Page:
Thursday, August 9, 2012
Central banks remain the primary props behind the all-around air of optimism in the market. And it’s just not the U.S. Federal Reserve that is expected to do its bit to juice up the economic scene, the European Central Bank (ECB) and the People’s Bank of China (PBOC) are equally expected to remain in an activist mode.
This set of expectations is prompting market participants to scrutinize every incoming economic data from a monetary policy perspective. The ECB is battling a different kind of monster, but this morning’s inflation data in China and Jobless Claims data in the U.S. is seen as supportive of further central bank easing.
On the initial Jobless Claims front, we got a better than expected drop of 6K increase in initial claims to 361K (a decline of 4K when combined with revisions to the prior week’s tally), with the 4-week average going down 2.9K to 368.3K. With the auto sector’s seasonal shut-downs now behind us, this is perhaps the ‘cleanest’ jobless claims data that we have seen in the last many weeks. This level of initial Jobless Claims is generally considered consistent monthly payroll gains of 150K to 170K or around the July level we saw last Friday.
With respect to China, this morning’s 1.8% increase in the July CPI is seen as favorable to more easing action by the PBOC. While the July CPI increase was a tad bit higher than expectations, it is nevertheless a deceleration from June’s 2.2% increase and follows increases of 3.6% and 3.4% in April and March, respectively. The deceleration in the Chinese inflation readings gives the country’s monetary and fiscal authorities the space to implement more stimulus measures to improve the economy’s growth outlook.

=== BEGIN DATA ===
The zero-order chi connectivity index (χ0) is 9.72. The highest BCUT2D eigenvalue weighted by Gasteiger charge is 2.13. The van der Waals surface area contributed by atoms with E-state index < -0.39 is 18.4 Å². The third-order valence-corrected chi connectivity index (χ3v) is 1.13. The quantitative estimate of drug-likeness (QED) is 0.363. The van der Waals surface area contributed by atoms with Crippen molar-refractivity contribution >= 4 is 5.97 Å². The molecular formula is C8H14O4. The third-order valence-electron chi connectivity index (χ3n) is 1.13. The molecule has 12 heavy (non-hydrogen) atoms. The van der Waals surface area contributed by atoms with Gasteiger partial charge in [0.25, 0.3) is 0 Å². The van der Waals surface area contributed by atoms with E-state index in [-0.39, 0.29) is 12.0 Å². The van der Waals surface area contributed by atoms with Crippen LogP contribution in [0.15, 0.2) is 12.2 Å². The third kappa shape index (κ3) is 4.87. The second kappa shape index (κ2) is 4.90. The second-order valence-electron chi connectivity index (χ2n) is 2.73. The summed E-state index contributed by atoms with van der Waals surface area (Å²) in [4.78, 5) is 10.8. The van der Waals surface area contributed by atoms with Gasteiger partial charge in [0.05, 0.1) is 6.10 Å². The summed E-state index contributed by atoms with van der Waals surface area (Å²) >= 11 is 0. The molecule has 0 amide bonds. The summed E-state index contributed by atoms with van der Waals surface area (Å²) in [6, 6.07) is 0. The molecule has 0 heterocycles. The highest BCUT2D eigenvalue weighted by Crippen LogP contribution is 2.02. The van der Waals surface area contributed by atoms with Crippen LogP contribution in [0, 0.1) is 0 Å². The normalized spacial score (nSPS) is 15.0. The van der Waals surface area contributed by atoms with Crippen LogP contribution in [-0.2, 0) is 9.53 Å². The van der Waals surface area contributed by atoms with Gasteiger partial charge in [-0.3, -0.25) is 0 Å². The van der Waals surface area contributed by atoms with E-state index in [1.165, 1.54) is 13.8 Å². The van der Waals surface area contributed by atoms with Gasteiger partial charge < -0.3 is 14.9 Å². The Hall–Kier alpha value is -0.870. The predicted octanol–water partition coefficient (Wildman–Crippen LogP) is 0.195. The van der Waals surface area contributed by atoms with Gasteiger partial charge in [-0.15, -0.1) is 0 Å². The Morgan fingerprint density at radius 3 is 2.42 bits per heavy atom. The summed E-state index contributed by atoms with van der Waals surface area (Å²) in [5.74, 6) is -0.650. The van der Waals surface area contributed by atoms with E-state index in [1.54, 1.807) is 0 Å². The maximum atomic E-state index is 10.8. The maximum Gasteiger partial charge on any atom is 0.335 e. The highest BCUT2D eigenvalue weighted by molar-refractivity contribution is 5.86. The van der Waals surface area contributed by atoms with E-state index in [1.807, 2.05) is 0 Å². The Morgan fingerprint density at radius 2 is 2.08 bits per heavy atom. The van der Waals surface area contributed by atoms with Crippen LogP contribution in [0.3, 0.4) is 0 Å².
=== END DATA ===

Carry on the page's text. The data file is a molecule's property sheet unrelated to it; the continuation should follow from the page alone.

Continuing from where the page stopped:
It is far from clear at this stage whether the recent run of labor market data is consistent with more Fed QE. I think it is not, but this is a minority view as a growing number of economists see the Fed coming out with another round of bond purchases in its September meeting. Macroeconomic Advisors (MA), the economic forecasting firm that we consult with, is now calling for the Fed to come up with a $600 billion to $750 billion QE3 program next month. And they credit the new easing program in their forecasts to add a quarter percentage point to GDP growth and a modest decline in the unemployment rate. But they are hardly alone in this line of thinking; most of the recent stock market gains can be assigned to this Fed outlook.
On the earnings front, we got positive guidance from Brinker International , after the restaurant operator came out with better than expected earnings on in-line revenues. Results from Wendy’s were in-line, though North American comps were positive. Kohl’s results were largely inline with expectations, though the retailer’s comps were on the weaker side. We have Nordstrom reporting after the close today.
Director of Research